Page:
Reckless Racing HD
- iPad /£2.99
- iPhone / £1.79
- Android / $2.99
If looks could kill, Pixelbite's top-down Reckless Racing would leave you all slumped and bleeding over your expensive gadgets, wishing for a slightly less inglorious fate.
It all starts off so promisingly. In the spirit of Micro Machines and Super Sprint, you race furiously across a series of lavishly detailed environments, screeching around corners while trying not to fall off a cliff. As a formula, it's one that still stands the test of time when done properly.
Sadly, there's simply not enough substance to it. With just five tracks (eight on iPad), you'll see most of what the game has to offer in the first 20 minutes, especially as the Bronze difficulty level is so hilariously obliging. The game only deigns to challenge the player at Silver, by which time you've probably started to lose interest.
Strangely, local multiplayer is entirely absent (something Danger Derby has already proved lends itself brilliantly to the iPad). On the plus side though, online multiplayer gaming is a piece of cake to set up, and offers a much more enjoyable way to play - assuming anyone's playing it, of course. Of less interest is the throwaway Delivery mode where you have to drop off packages within a time limit.
Perhaps with a more considered campaign mode and a better sense of structure to the whole thing, Reckless Racing could have been a classic. As The Monks put it so succinctly: nice legs, shame about the boat race.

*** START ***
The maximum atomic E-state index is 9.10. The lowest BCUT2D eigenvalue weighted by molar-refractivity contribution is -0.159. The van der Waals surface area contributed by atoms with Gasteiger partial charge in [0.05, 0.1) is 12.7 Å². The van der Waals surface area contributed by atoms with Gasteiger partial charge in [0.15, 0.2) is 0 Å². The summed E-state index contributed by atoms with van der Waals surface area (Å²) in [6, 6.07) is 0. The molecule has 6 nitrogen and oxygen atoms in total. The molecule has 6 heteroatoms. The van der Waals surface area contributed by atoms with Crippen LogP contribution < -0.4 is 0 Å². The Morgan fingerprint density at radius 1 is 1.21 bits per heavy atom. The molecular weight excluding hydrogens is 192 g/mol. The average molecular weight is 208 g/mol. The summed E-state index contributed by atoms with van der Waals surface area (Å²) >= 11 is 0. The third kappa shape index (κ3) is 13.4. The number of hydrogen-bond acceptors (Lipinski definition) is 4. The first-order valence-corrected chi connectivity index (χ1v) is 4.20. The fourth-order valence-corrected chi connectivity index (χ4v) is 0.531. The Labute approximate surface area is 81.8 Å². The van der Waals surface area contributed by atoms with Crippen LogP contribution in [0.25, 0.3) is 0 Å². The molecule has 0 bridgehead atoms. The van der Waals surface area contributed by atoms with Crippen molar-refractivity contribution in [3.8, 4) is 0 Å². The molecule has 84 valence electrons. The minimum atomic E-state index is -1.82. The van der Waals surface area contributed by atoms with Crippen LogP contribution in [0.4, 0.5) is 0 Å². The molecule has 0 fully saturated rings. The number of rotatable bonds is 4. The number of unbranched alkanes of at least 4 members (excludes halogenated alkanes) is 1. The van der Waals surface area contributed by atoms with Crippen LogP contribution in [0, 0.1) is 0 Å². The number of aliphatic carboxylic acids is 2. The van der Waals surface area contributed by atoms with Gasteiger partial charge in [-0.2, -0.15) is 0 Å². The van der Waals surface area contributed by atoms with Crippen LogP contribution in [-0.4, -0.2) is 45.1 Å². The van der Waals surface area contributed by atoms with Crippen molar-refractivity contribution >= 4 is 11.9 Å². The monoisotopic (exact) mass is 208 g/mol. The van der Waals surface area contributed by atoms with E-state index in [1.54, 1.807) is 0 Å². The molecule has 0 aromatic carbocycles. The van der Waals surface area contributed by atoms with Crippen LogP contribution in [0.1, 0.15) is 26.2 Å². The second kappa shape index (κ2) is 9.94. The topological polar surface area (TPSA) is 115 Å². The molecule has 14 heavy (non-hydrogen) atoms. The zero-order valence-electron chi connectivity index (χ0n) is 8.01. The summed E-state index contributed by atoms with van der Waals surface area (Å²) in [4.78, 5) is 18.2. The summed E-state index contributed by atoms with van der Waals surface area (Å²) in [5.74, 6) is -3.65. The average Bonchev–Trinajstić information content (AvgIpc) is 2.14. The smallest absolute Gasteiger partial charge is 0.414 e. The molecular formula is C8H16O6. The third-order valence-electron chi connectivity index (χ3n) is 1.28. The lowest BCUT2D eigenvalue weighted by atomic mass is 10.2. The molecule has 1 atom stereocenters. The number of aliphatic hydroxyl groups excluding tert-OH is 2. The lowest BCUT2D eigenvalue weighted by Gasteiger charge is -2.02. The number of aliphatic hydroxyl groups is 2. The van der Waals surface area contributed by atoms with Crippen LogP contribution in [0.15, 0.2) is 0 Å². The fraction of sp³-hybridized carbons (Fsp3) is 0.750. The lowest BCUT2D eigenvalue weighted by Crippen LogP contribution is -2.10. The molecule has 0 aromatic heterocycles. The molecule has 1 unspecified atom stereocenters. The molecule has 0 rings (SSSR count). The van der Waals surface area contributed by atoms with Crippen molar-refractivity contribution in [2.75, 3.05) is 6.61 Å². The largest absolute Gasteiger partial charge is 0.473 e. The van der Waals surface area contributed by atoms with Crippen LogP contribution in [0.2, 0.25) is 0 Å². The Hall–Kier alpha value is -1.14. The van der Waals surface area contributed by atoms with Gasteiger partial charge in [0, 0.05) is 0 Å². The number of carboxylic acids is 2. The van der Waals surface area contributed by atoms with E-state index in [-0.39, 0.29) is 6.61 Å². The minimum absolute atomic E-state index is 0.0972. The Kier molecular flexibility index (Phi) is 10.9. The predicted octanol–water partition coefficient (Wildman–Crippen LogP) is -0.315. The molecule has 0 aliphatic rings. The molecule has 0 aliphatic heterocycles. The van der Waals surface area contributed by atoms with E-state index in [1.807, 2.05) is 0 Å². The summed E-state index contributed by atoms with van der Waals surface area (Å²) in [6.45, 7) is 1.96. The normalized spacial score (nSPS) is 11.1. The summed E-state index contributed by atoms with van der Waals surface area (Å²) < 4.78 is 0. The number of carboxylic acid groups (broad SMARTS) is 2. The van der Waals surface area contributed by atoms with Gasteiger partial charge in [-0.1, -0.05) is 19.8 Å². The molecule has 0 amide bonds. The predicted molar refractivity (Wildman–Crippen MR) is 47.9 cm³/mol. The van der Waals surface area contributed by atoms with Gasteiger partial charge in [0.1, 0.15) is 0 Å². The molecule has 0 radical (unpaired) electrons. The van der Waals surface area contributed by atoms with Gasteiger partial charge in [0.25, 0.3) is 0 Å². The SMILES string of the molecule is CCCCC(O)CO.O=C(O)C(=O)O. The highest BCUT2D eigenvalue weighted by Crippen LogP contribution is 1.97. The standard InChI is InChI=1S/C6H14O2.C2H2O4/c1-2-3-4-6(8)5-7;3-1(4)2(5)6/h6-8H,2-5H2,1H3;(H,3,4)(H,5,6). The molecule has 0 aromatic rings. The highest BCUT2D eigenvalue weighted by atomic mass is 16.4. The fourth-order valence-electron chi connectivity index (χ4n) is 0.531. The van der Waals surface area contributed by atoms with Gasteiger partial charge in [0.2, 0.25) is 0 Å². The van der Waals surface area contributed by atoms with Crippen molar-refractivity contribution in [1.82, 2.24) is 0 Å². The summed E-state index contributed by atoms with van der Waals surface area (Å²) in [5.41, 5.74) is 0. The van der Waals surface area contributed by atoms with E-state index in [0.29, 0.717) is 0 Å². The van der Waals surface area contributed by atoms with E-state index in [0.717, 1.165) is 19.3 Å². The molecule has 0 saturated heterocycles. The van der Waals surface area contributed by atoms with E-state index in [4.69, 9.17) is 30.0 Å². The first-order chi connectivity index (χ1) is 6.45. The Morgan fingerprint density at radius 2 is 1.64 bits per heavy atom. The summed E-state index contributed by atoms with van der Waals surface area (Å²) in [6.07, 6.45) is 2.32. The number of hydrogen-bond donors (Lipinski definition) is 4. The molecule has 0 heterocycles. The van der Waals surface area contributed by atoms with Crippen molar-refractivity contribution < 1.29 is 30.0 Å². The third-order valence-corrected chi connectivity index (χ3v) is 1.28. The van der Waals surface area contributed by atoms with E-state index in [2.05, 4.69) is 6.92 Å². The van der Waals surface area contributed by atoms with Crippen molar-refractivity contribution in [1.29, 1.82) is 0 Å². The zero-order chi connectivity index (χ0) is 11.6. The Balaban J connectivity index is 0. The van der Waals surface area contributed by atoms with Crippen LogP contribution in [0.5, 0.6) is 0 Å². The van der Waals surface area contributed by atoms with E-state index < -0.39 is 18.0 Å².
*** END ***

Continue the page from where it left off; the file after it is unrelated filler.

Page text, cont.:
Dexter: The Game HD
- iPad/iPhone / £3.49
The Dexter TV series would lend itself incredibly well to a Heavy Rain-style investigative thriller adventure, played out from multiple perspectives. Sadly, this is not that game. Instead we must suffer an excruciating hotchpotch of stealth-lite, mini-games, and face-meltingly awful visuals.
If the Miami Metro blood spatter analyst had any idea about the crimes against entertainment that Marc Ecko Entertainment had perpetrated with this sorry excuse for a videogame, his 'dark passenger' would be well within his rights to carry out a violent execution.
Like a typical episode from the show, the game dips into all the facets of Dexter's sociopathic existence, from caring partner to blood spatter analyst to exterminator of 'deserving' serial killers. Sadly, each and every portion of the game feels like it has been designed by people who have never played videogames before.
Even the simple process of walking around feels like an elaborate endurance test, and whether you're evidence gathering, tailing your target, or just trying to have a nose around your apartment, you'll want to hurl your expensive Apple device across the room within about five minutes.
By the time you've engaged in the spirit-draining faff that comprises the confusing and borderline unplayable mini-games, you'll begin to question the sanity of the individuals responsible, and yourself for persisting with this witless sham. Even Michael C. Hall's voice-over contributions can't salvage this pitiful exercise.